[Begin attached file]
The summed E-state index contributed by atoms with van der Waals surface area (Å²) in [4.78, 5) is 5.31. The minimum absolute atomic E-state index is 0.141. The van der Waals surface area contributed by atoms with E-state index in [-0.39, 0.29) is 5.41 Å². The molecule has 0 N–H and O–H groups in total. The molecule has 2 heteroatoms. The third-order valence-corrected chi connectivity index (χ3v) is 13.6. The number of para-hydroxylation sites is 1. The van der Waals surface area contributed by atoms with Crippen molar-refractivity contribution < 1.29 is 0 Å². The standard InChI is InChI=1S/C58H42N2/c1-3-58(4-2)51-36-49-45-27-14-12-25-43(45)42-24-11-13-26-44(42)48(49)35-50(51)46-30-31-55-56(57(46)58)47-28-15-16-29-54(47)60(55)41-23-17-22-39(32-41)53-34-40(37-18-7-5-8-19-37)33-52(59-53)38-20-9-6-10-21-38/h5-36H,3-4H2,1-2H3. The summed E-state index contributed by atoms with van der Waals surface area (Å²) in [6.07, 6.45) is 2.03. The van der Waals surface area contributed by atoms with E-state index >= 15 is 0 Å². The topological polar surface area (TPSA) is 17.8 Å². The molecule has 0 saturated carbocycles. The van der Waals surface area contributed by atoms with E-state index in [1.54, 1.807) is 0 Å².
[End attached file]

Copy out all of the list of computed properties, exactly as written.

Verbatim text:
The summed E-state index contributed by atoms with van der Waals surface area (Å²) in [4.78, 5) is 5.31. The minimum absolute atomic E-state index is 0.141. The van der Waals surface area contributed by atoms with E-state index in [-0.39, 0.29) is 5.41 Å². The molecule has 0 N–H and O–H groups in total. The molecule has 2 heteroatoms. The third-order valence-corrected chi connectivity index (χ3v) is 13.6. The number of para-hydroxylation sites is 1. The van der Waals surface area contributed by atoms with Crippen molar-refractivity contribution < 1.29 is 0 Å². The standard InChI is InChI=1S/C58H42N2/c1-3-58(4-2)51-36-49-45-27-14-12-25-43(45)42-24-11-13-26-44(42)48(49)35-50(51)46-30-31-55-56(57(46)58)47-28-15-16-29-54(47)60(55)41-23-17-22-39(32-41)53-34-40(37-18-7-5-8-19-37)33-52(59-53)38-20-9-6-10-21-38/h5-36H,3-4H2,1-2H3. The summed E-state index contributed by atoms with van der Waals surface area (Å²) in [6.07, 6.45) is 2.03. The van der Waals surface area contributed by atoms with E-state index >= 15 is 0 Å². The topological polar surface area (TPSA) is 17.8 Å². The molecule has 0 saturated carbocycles. The van der Waals surface area contributed by atoms with E-state index in [1.54, 1.807) is 0 Å².